Unprecedented gift boosts basic physics in Canada

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Montreal

An independent institute for research into theoretical physics is being set up in Waterloo, Ontario, thanks to the generosity of a Greek immigrant who made his fortune through creating a high-tech firm that specializes in hand-held electronic communication devices.

Basic instinct: entrepreneur Mike Lazaridis unveils the plans for the Perimeter Institute. Credit: CITY OF WATERLOO

The Perimeter Institute for Theoretical Physics is being financed with a donation of Can$100 million (US$65 million) from Mike Lazaridis, the 37-year-old founder and joint chief executive officer of Research In Motion.

It is believed to be the largest philanthropic gift in Canadian history and the country's biggest single private contribution in support of basic science.

The institute will be located on a site that will be provided at a nominal rent by the city of Waterloo. The gift from Lazaridis is being supplemented by a further Can$10 million each from the company's other joint chief executive officer, Jim Balsillie, and its vice-president of operations, Doug Pregin. The initial donations are hoped eventually to become a permanent endowment.

The proposed institute is planned to have links with all of the universities in the region, and will initially operate with a core of between 10 and 15 researchers, who may have joint appointments with other institutions. Areas of research to be covered by the institute include quantum gravity (both string and non-string forms), quantum information theory and quantum computing, elementary particles and fields, and cosmology.

Lazaridis, who arrived in Windsor, Ontario, with his parents in 1967, graduated from the University of Waterloo in electrical engineering and founded Research In Motion in 1984. The company describes itself as “a world leader in the mobile communications market”, and had sales last year of US$120 million.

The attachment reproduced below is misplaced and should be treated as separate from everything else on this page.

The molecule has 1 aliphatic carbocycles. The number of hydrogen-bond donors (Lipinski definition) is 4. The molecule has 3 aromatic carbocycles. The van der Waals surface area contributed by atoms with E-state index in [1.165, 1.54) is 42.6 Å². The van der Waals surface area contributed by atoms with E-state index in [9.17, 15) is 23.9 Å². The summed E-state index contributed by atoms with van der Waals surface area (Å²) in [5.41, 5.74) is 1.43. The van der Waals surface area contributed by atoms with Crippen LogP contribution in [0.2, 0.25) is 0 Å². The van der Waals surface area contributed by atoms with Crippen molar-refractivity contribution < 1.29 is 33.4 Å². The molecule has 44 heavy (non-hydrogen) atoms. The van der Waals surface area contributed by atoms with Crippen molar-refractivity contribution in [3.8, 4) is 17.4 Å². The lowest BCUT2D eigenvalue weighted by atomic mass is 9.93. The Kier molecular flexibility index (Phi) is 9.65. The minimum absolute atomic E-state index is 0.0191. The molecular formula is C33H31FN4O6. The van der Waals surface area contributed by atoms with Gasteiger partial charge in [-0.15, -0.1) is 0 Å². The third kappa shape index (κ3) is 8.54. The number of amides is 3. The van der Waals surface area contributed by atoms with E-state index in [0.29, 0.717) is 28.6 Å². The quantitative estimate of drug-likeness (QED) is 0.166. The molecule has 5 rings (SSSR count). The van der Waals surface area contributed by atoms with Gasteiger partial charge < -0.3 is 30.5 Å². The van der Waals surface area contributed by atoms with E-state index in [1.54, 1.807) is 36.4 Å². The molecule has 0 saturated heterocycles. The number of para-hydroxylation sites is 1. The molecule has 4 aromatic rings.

Lazaridis says that basic science in Canada is underfunded, and that the gifts will support an area of research that is vital to the technological advances that benefit humankind.

“Just about every major industrial revolution and technical advancement is [rooted] in basic theoretical physics research,” he told a press conference announcing the creation of the institute.

He cited research on lasers, wireless technology, computers, semiconductors and superconductors. “It all started with thinkers thinking about problems and laws that are the foundation of our physical world,” he said.

The creation of the institute has been described by John Polanyi of the University of Toronto, who won the Nobel prize in chemistry in 1986 for his work on elementary chemical processes, as “a gesture of historic importance for Canadian science”. Polanyi described the gift as “entirely out of the mainstream”.

Polanyi also called for government to fall into line with its science funding. The federal government of Canada and that of Ontario province are already negotiating with Perimeter officials about their possible involvement, according to its executive director, Howard Burton.

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